Welcome to Part 12 of our Developer Tools guide. This is the last part of the quest creation tutorial. In the previous parts, we prepared assets and resources needed for a quest. Now let’s tie them all together First open “Quest Assist” from the editor toolbar (the star shaped icon) Right-click in the newly opened window and select Create .pxsl file from the context menu. Now, add a new name for our quest file and click ‘save’ It is important that the newly created quest file is in Data->Quest->Your map name.
One file can contain several quests, and you can use different files to group and sort quests. In the newly created file we add our quests, using the codenames created earlier – MyWallet and MyWalletEpilog. If we want to create a series of consecutive quests, we use ‘parent’ parameters together with the codename of the preceding quest. In our case it will be MyWallet preceding MyWalletEpilog. Every game needs an ending, and it will end after completing the last quest. Our last quest is MyWalletEpilog, so we add another parameter to it: -final=true There can be only one quest with –final=true parameter. After the last quest is finished, the credits trigger. To avoid rolling the credits, you can use the semaphore phase, which stops the game. Phases are actions that the player needs to take before the quest progresses. They consist of names, descriptions between two pointy brackets, and objects and parameters. Let’s add an example description to the semaphore phase. The Semaphore phase does not have any parameters, so let’s add one make the player wait 5 seconds before the epilogue starts.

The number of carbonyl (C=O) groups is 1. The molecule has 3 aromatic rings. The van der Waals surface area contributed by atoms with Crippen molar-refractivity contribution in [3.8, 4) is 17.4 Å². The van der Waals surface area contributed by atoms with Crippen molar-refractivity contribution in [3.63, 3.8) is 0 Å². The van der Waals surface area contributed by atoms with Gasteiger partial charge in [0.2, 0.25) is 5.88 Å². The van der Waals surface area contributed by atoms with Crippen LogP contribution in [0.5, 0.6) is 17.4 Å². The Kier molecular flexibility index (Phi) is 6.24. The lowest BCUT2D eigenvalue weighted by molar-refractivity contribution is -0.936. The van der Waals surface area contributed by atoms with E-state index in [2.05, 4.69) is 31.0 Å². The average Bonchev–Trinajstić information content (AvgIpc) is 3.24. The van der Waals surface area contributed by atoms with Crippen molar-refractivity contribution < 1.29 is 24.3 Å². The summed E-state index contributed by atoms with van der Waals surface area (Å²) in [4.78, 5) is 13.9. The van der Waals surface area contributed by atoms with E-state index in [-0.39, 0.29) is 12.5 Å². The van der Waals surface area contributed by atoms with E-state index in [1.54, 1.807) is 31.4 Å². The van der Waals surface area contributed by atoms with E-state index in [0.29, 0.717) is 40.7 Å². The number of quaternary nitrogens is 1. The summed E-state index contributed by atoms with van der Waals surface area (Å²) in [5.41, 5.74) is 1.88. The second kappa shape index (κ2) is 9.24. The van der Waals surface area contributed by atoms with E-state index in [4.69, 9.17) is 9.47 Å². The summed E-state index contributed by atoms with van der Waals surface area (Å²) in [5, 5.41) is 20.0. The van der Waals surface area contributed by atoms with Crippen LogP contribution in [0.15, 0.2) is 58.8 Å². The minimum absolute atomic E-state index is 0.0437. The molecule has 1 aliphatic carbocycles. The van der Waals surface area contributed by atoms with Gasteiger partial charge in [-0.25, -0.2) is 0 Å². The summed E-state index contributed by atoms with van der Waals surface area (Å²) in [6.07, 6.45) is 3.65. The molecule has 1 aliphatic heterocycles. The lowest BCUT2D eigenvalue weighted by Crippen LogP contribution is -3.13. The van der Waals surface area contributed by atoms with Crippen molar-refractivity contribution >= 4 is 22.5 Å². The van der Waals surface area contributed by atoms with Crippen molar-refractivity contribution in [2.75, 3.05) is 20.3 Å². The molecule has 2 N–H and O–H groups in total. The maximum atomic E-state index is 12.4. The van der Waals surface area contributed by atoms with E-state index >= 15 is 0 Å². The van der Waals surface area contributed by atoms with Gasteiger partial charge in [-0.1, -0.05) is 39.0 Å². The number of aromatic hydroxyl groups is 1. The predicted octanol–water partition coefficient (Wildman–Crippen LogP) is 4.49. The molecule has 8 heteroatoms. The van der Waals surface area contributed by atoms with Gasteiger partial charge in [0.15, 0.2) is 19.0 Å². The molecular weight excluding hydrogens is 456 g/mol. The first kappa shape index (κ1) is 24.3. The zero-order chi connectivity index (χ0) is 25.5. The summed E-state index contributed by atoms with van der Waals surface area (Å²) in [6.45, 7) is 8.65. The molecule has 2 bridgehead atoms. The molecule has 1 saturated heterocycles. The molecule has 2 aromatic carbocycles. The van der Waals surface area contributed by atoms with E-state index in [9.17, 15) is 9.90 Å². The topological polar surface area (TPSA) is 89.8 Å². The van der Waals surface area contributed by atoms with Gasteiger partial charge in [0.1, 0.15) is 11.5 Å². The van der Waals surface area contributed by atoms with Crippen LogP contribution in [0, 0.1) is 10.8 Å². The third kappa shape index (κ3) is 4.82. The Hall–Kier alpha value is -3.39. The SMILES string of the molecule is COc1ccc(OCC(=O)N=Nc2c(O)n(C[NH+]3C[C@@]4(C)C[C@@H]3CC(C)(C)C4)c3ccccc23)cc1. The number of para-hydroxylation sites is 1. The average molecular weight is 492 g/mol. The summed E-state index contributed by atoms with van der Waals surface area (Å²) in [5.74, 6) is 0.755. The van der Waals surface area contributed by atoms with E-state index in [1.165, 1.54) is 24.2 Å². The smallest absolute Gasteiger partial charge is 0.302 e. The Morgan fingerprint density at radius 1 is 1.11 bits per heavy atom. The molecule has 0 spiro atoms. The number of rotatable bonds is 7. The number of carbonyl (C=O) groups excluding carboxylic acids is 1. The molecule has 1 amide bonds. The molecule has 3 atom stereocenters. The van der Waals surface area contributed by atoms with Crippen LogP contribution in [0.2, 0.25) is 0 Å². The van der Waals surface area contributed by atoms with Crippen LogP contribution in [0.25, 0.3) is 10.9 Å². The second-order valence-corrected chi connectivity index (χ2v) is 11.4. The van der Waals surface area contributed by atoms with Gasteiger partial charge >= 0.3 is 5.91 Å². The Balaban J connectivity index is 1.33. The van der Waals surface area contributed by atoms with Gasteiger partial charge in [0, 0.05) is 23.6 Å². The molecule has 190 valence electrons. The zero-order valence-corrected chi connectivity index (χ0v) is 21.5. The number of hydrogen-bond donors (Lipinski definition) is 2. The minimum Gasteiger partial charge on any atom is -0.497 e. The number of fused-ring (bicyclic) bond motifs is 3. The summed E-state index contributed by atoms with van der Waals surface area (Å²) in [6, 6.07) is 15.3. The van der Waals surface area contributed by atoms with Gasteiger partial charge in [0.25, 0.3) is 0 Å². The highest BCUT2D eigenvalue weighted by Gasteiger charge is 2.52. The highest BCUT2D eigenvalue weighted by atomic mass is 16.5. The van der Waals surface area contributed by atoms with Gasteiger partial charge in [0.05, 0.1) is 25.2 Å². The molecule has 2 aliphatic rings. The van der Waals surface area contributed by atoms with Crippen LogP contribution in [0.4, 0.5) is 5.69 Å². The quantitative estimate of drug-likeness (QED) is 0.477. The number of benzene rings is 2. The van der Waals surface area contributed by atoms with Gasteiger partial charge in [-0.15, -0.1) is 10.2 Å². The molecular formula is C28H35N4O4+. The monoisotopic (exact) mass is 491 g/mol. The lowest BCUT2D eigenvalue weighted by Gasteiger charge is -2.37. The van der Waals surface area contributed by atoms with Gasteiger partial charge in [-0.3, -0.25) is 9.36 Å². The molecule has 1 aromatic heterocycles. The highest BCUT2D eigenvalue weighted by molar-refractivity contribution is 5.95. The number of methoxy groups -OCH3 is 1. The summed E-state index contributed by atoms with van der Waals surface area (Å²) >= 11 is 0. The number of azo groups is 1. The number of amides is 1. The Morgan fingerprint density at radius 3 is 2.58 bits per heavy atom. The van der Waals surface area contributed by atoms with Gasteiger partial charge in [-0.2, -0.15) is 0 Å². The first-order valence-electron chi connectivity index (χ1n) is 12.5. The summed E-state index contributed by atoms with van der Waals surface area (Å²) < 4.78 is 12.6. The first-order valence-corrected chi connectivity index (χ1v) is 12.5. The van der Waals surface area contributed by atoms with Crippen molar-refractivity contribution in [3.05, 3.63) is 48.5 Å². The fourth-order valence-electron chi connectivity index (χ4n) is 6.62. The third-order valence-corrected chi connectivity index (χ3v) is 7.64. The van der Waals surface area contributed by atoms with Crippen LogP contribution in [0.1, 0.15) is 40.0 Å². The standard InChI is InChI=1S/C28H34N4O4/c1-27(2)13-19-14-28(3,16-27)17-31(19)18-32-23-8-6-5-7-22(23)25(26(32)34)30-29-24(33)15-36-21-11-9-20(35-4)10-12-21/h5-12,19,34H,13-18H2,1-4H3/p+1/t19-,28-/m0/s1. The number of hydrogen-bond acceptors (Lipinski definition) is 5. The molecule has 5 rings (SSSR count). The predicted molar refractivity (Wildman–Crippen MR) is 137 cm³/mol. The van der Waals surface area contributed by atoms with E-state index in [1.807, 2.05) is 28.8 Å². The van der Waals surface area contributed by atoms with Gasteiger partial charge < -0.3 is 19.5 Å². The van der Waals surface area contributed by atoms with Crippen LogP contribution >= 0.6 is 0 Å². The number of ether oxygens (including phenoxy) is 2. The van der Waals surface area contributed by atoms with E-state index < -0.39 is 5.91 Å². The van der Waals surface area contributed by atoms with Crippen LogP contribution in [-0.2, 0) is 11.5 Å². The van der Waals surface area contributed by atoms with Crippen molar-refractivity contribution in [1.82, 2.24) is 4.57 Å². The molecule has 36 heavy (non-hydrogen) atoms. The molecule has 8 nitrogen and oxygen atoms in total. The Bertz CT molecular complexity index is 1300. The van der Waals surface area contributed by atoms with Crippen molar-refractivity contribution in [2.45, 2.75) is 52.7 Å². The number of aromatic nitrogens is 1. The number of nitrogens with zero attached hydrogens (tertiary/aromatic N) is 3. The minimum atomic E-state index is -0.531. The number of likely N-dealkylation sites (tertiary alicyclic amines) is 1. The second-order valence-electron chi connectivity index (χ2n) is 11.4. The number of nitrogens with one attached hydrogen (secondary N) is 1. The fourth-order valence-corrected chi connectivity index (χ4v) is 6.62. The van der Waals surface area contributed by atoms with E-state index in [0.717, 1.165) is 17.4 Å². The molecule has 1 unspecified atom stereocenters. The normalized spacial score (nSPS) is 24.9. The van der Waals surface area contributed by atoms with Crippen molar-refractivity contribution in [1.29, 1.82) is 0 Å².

While we’re in epilogue, let’s finish the creation of this sample quest. Let’s use the “goto” phase, which points the player to a place he needs to get to. In our case, it will simply be getting back to the spawn point. Input “goto”, description and the class of the object the player needs to get to, so SpawnPoint, and a unique name defining our target spawnpoint, so MapStart. The “Goto” phase has got a distance parameter available, which is the minimal distance the player has to be from the target object to complete the phase. This parameter can have negative value, which requires players to get a set distance away from the object. The last element of our phase is assigning an objective to it.
To do that, we will use “–obj” parameter. It is similar to assigning an ID to an object, so we also input it between two ampersands. Now, let’s focus on the main part of our quest, so the elimination of the enemy, and collecting the quest item. To do that in the MyWallet quest, we will use phase ‘kill’, which defines which AI enemy from which spawner is the target The spawner used in our quest belongs to the AI-SpawnBoxNumber class. Let’s just add an objective, and the first part of our quest is ready.
Now for the wallet. For collecting items we use phase ‘take’, to which we assign the object belonging to QuestInventoryItemDI class. We add an objective, and the quest is ready. Click ‘compile’ and let’s see if everything works. The Validator shows us we forgot to name the quest item, so let’s fix that and name it. Try ‘compile’ again, everything seems fine Let’s check it from the game. The quest log shows our custom texts. Let’s proceed with the quest and grab some loot along the way. After eliminating the zombie the objective updates. The wallet has our specified name on it. And after collecting the wallet, the epilogue starts. Everything works as intended. That’s it for this episode. Thanks for watching..
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